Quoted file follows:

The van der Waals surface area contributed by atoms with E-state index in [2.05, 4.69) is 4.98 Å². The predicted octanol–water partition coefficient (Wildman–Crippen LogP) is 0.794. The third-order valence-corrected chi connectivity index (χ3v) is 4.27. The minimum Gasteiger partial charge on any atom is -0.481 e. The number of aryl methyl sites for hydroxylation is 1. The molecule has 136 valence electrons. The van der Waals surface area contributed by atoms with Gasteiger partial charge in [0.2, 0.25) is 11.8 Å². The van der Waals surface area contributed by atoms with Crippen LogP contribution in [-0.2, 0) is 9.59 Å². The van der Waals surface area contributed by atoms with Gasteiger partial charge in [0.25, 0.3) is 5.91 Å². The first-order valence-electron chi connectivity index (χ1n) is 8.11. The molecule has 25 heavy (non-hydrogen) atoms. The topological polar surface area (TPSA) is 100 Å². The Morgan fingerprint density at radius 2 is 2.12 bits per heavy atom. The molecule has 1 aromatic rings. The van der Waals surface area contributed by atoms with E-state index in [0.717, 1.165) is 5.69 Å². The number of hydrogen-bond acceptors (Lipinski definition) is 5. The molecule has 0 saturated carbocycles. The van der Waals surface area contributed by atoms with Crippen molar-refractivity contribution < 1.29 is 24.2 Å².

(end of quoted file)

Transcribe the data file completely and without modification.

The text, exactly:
The van der Waals surface area contributed by atoms with E-state index in [2.05, 4.69) is 4.98 Å². The predicted octanol–water partition coefficient (Wildman–Crippen LogP) is 0.794. The third-order valence-corrected chi connectivity index (χ3v) is 4.27. The minimum Gasteiger partial charge on any atom is -0.481 e. The number of aryl methyl sites for hydroxylation is 1. The molecule has 136 valence electrons. The van der Waals surface area contributed by atoms with Gasteiger partial charge in [0.2, 0.25) is 11.8 Å². The van der Waals surface area contributed by atoms with Crippen LogP contribution in [-0.2, 0) is 9.59 Å². The van der Waals surface area contributed by atoms with Gasteiger partial charge in [0.25, 0.3) is 5.91 Å². The first-order valence-electron chi connectivity index (χ1n) is 8.11. The molecule has 25 heavy (non-hydrogen) atoms. The topological polar surface area (TPSA) is 100 Å². The Morgan fingerprint density at radius 2 is 2.12 bits per heavy atom. The molecule has 1 aromatic rings. The van der Waals surface area contributed by atoms with E-state index in [0.717, 1.165) is 5.69 Å². The number of hydrogen-bond acceptors (Lipinski definition) is 5. The molecule has 0 saturated carbocycles. The van der Waals surface area contributed by atoms with Crippen molar-refractivity contribution < 1.29 is 24.2 Å².